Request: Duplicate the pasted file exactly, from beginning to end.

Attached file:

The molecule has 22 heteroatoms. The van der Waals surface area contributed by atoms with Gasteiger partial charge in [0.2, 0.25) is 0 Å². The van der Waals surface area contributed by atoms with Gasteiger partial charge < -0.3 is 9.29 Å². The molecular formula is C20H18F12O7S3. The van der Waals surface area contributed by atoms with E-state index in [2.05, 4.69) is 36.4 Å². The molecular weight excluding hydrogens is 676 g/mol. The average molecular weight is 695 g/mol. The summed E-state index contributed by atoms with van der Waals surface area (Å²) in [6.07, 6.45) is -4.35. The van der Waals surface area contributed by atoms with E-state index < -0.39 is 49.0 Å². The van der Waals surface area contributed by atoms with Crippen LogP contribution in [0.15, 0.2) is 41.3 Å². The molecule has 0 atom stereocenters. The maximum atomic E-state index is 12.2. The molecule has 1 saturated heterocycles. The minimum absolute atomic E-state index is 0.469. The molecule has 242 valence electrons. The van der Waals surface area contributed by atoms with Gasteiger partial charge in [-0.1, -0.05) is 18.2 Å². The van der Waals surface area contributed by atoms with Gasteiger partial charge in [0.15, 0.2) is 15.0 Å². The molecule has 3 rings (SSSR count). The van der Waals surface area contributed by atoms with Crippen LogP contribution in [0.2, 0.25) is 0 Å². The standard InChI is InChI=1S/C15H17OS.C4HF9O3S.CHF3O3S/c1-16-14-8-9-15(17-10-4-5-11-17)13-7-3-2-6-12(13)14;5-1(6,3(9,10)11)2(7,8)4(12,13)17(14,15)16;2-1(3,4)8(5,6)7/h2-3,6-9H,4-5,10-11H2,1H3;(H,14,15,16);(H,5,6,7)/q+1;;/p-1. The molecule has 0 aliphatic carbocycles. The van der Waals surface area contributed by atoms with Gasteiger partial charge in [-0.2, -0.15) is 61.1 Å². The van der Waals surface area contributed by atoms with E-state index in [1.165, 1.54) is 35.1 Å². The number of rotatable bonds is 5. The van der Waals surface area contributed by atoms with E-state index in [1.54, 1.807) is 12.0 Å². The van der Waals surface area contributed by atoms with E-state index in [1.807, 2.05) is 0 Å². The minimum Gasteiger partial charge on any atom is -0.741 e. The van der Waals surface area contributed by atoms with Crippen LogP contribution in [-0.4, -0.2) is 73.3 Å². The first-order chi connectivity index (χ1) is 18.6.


The molecule has 22 heteroatoms. The van der Waals surface area contributed by atoms with Gasteiger partial charge in [0.2, 0.25) is 0 Å². The van der Waals surface area contributed by atoms with Gasteiger partial charge < -0.3 is 9.29 Å². The molecular formula is C20H18F12O7S3. The van der Waals surface area contributed by atoms with E-state index in [2.05, 4.69) is 36.4 Å². The molecular weight excluding hydrogens is 676 g/mol. The average molecular weight is 695 g/mol. The summed E-state index contributed by atoms with van der Waals surface area (Å²) in [6.07, 6.45) is -4.35. The van der Waals surface area contributed by atoms with E-state index < -0.39 is 49.0 Å². The van der Waals surface area contributed by atoms with Crippen LogP contribution in [0.15, 0.2) is 41.3 Å². The molecule has 0 atom stereocenters. The maximum atomic E-state index is 12.2. The molecule has 1 saturated heterocycles. The minimum absolute atomic E-state index is 0.469. The molecule has 242 valence electrons. The van der Waals surface area contributed by atoms with Gasteiger partial charge in [-0.1, -0.05) is 18.2 Å². The van der Waals surface area contributed by atoms with Gasteiger partial charge in [0.15, 0.2) is 15.0 Å². The molecule has 3 rings (SSSR count). The van der Waals surface area contributed by atoms with Crippen LogP contribution in [0.2, 0.25) is 0 Å². The standard InChI is InChI=1S/C15H17OS.C4HF9O3S.CHF3O3S/c1-16-14-8-9-15(17-10-4-5-11-17)13-7-3-2-6-12(13)14;5-1(6,3(9,10)11)2(7,8)4(12,13)17(14,15)16;2-1(3,4)8(5,6)7/h2-3,6-9H,4-5,10-11H2,1H3;(H,14,15,16);(H,5,6,7)/q+1;;/p-1. The molecule has 0 aliphatic carbocycles. The van der Waals surface area contributed by atoms with Gasteiger partial charge in [-0.2, -0.15) is 61.1 Å². The van der Waals surface area contributed by atoms with E-state index in [1.165, 1.54) is 35.1 Å². The number of rotatable bonds is 5. The van der Waals surface area contributed by atoms with E-state index in [1.54, 1.807) is 12.0 Å². The van der Waals surface area contributed by atoms with E-state index in [1.807, 2.05) is 0 Å². The minimum Gasteiger partial charge on any atom is -0.741 e. The van der Waals surface area contributed by atoms with Crippen LogP contribution in [-0.4, -0.2) is 73.3 Å². The first-order chi connectivity index (χ1) is 18.6.